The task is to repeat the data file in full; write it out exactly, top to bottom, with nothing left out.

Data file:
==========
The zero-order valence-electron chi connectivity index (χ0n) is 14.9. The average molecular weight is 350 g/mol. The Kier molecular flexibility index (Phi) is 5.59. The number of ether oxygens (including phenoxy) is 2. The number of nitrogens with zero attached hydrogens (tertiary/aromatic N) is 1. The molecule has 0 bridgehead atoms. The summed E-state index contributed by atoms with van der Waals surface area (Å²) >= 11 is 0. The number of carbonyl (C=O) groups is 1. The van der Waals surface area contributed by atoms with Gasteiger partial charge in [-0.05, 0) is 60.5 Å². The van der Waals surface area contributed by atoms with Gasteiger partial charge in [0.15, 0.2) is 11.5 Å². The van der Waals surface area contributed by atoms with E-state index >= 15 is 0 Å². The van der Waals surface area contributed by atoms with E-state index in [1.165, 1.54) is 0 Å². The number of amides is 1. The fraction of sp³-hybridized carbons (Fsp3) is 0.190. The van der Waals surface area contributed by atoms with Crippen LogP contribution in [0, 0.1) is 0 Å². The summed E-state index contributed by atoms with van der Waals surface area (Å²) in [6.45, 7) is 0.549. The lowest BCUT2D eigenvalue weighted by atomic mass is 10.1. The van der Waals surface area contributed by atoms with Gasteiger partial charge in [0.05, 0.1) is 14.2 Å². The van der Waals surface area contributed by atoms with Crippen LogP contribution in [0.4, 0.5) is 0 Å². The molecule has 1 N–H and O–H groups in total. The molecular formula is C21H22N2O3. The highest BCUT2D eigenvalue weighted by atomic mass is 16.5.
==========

The zero-order valence-electron chi connectivity index (χ0n) is 14.9. The average molecular weight is 350 g/mol. The Kier molecular flexibility index (Phi) is 5.59. The number of ether oxygens (including phenoxy) is 2. The number of nitrogens with zero attached hydrogens (tertiary/aromatic N) is 1. The molecule has 0 bridgehead atoms. The summed E-state index contributed by atoms with van der Waals surface area (Å²) >= 11 is 0. The number of carbonyl (C=O) groups is 1. The van der Waals surface area contributed by atoms with Gasteiger partial charge in [-0.05, 0) is 60.5 Å². The van der Waals surface area contributed by atoms with Gasteiger partial charge in [0.15, 0.2) is 11.5 Å². The van der Waals surface area contributed by atoms with E-state index >= 15 is 0 Å². The van der Waals surface area contributed by atoms with E-state index in [1.165, 1.54) is 0 Å². The number of amides is 1. The fraction of sp³-hybridized carbons (Fsp3) is 0.190. The van der Waals surface area contributed by atoms with Crippen LogP contribution in [0, 0.1) is 0 Å². The summed E-state index contributed by atoms with van der Waals surface area (Å²) in [6.45, 7) is 0.549. The lowest BCUT2D eigenvalue weighted by atomic mass is 10.1. The van der Waals surface area contributed by atoms with Gasteiger partial charge in [0.05, 0.1) is 14.2 Å². The van der Waals surface area contributed by atoms with Crippen LogP contribution in [0.4, 0.5) is 0 Å². The molecule has 1 N–H and O–H groups in total. The molecular formula is C21H22N2O3. The highest BCUT2D eigenvalue weighted by atomic mass is 16.5.